While inflation has been well above target for the past six months, affecting consumers and businesses alike, it previously spent roughly a quarter century below 2 percent. There are good reasons to expect a return to pre-COVID inflation dynamics due to the underlying structural features of a relatively flat Phillips curve, low equilibrium interest rates, and low underlying trend inflation. While the playbook for guiding inflation back down to target following a moderate overshoot is well tested and effective, experience suggests it is difficult to guide inflation up to target from below.
Once COVID constraints recede, I see no reason the labor market should not be as strong or stronger than it was pre-pandemic. The forward guidance on maximum employment and average inflation sets a much higher bar for the liftoff of the policy rate than for slowing the pace of asset purchases. I would emphasize that no signal about the timing of liftoff should be taken from any decision to announce a slowing of asset purchases. We have learned this summer that it is important to remain highly attentive to the data and to avoid placing too much weight on an outlook that remains highly uncertain. In implementing policy step by step, we must remain faithful to our new framework and attentive to changing conditions in order to ensure sufficient momentum as fiscal tailwinds shift to headwinds to achieve our maximum employment and inflation goals.
1. I am grateful to Kurt Lewis of the Federal Reserve Board for his assistance in preparing this text. These views are my own and do not necessarily reflect those of the Federal Reserve Board or the Federal Open Market Committee. Return to text
2. Reflecting these trends, consumer confidence declined in the Michigan and Conference Board surveys in August. For more information on the University of Michigan Survey of Consumers, see https://data.sca.isr.umich.edu/survey-info.php. For more information on the Conference Board Consumer Confidence Survey, see https://conference-board.org/data/consumerconfidence.cfm. Return to text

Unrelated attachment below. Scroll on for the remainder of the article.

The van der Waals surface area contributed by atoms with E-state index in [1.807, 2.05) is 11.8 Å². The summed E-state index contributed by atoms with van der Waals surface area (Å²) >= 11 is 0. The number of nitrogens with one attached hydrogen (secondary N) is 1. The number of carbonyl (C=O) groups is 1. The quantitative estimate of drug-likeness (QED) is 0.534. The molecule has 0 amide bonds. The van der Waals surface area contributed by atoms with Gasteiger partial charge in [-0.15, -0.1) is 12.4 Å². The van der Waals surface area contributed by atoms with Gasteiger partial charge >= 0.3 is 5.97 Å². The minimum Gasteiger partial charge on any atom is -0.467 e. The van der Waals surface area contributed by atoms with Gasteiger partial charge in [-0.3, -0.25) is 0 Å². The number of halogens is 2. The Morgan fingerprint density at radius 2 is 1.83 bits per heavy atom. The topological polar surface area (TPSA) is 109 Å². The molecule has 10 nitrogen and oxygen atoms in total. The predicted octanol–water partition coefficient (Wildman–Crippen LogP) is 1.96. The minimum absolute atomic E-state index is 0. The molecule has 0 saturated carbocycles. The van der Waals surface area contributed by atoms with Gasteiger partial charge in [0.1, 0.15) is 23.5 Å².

3. For example, between the June and September publications of the Blue Chip Economic Indicators survey, the consensus estimate for real GDP growth in 2021 fell from 6.7 percent to 5.9 percent. Wolters Kluwer (2021), Blue Chip Economic Indicators, vol. 46 (June 11 and September 13), via Haver Analytics, https://www.haver.com/our_data.html. This decline is similar to the revision in the median of FOMC participants' projections in the June and September Summary of Economic Projections. Return to text
4. The median real GDP Q4/Q4 growth rates in the SEP of 5.9 percent for 2021 and 3.8 percent for 2022 imply an annualized growth rate from the fourth quarter of 2019 through the fourth quarter of 2022 of 2.4 percent, above the median SEP estimate of the long-run real GDP growth rate of 1.8 percent and above the top of the interquartile range of estimates from the most recent Survey of Primary Dealers by the Federal Reserve Bank of New York. See Federal Reserve Bank of New York (2021), Responses to Survey of Primary Dealers (PDF) (New York: FRBNY, July). Return to text
5. This alternative measure adjusts for the misclassification of some unemployed workers as employed but not at work (as reported by the Bureau of Labor Statistics) and for diminished labor force participation induced by the pandemic (as estimated by the Federal Reserve Board staff). Like the U-3 unemployment rate provided by the BLS, the adjusted rate is also at a post-pandemic low. This broader measure of labor market slack encompasses 12.8 million individuals in July 2021, as compared with the official 8.7 million unemployed workers reported by the Bureau of Labor Statistics. Return to text
6. While the EPOP ratio has shown little net progress since April for white prime-age individuals, the EPOP ratios for prime-age Black and Hispanic workers have remained well below that of white individuals but have seen more consistent improvement in recent months, including a strong 0.7 percentage point improvement for Black individuals in August. Return to text
7. See Lael Brainard (2021), "Assessing Progress as the Economy Moves from Reopening to Recovery," speech delivered at "Rebuilding the Post-Pandemic Economy," 2021 Annual Meeting of the Aspen Economic Strategy Group, Aspen, Colo., July 30. Return to text